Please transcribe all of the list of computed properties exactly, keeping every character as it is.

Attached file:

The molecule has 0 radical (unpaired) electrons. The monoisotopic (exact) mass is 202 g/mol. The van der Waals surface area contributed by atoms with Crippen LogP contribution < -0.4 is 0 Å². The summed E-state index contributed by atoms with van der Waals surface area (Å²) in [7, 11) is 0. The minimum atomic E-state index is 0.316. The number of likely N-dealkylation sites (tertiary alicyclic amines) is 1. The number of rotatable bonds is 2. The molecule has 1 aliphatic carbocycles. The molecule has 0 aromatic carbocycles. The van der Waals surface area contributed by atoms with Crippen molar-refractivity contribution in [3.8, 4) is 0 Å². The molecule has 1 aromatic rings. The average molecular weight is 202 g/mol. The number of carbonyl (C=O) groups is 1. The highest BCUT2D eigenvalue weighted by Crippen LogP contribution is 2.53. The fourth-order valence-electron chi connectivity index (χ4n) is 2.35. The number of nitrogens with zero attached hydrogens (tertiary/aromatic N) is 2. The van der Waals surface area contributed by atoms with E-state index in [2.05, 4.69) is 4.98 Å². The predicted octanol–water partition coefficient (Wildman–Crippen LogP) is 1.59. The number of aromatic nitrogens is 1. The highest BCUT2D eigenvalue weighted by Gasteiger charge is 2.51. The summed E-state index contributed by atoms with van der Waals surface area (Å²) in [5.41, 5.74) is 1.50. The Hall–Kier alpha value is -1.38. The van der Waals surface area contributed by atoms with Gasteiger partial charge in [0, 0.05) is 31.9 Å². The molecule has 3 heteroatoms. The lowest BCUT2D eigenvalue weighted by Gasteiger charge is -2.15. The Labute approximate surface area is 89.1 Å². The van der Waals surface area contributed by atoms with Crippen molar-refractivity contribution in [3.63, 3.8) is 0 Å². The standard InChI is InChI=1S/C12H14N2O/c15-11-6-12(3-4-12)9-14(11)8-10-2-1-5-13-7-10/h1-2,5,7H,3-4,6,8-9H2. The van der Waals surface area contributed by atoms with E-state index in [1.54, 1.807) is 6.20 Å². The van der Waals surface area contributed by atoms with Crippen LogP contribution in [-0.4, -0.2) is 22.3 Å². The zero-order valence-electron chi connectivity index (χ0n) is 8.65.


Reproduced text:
The molecule has 0 radical (unpaired) electrons. The monoisotopic (exact) mass is 202 g/mol. The van der Waals surface area contributed by atoms with Crippen LogP contribution < -0.4 is 0 Å². The summed E-state index contributed by atoms with van der Waals surface area (Å²) in [7, 11) is 0. The minimum atomic E-state index is 0.316. The number of likely N-dealkylation sites (tertiary alicyclic amines) is 1. The number of rotatable bonds is 2. The molecule has 1 aliphatic carbocycles. The molecule has 0 aromatic carbocycles. The van der Waals surface area contributed by atoms with Crippen molar-refractivity contribution in [3.8, 4) is 0 Å². The molecule has 1 aromatic rings. The average molecular weight is 202 g/mol. The number of carbonyl (C=O) groups is 1. The highest BCUT2D eigenvalue weighted by Crippen LogP contribution is 2.53. The fourth-order valence-electron chi connectivity index (χ4n) is 2.35. The number of nitrogens with zero attached hydrogens (tertiary/aromatic N) is 2. The van der Waals surface area contributed by atoms with E-state index in [2.05, 4.69) is 4.98 Å². The predicted octanol–water partition coefficient (Wildman–Crippen LogP) is 1.59. The number of aromatic nitrogens is 1. The highest BCUT2D eigenvalue weighted by Gasteiger charge is 2.51. The summed E-state index contributed by atoms with van der Waals surface area (Å²) in [5.41, 5.74) is 1.50. The Hall–Kier alpha value is -1.38. The van der Waals surface area contributed by atoms with Gasteiger partial charge in [0, 0.05) is 31.9 Å². The molecule has 3 heteroatoms. The lowest BCUT2D eigenvalue weighted by Gasteiger charge is -2.15. The Labute approximate surface area is 89.1 Å². The van der Waals surface area contributed by atoms with Crippen molar-refractivity contribution in [3.63, 3.8) is 0 Å². The standard InChI is InChI=1S/C12H14N2O/c15-11-6-12(3-4-12)9-14(11)8-10-2-1-5-13-7-10/h1-2,5,7H,3-4,6,8-9H2. The van der Waals surface area contributed by atoms with E-state index in [1.54, 1.807) is 6.20 Å². The van der Waals surface area contributed by atoms with Crippen LogP contribution in [-0.4, -0.2) is 22.3 Å². The zero-order valence-electron chi connectivity index (χ0n) is 8.65.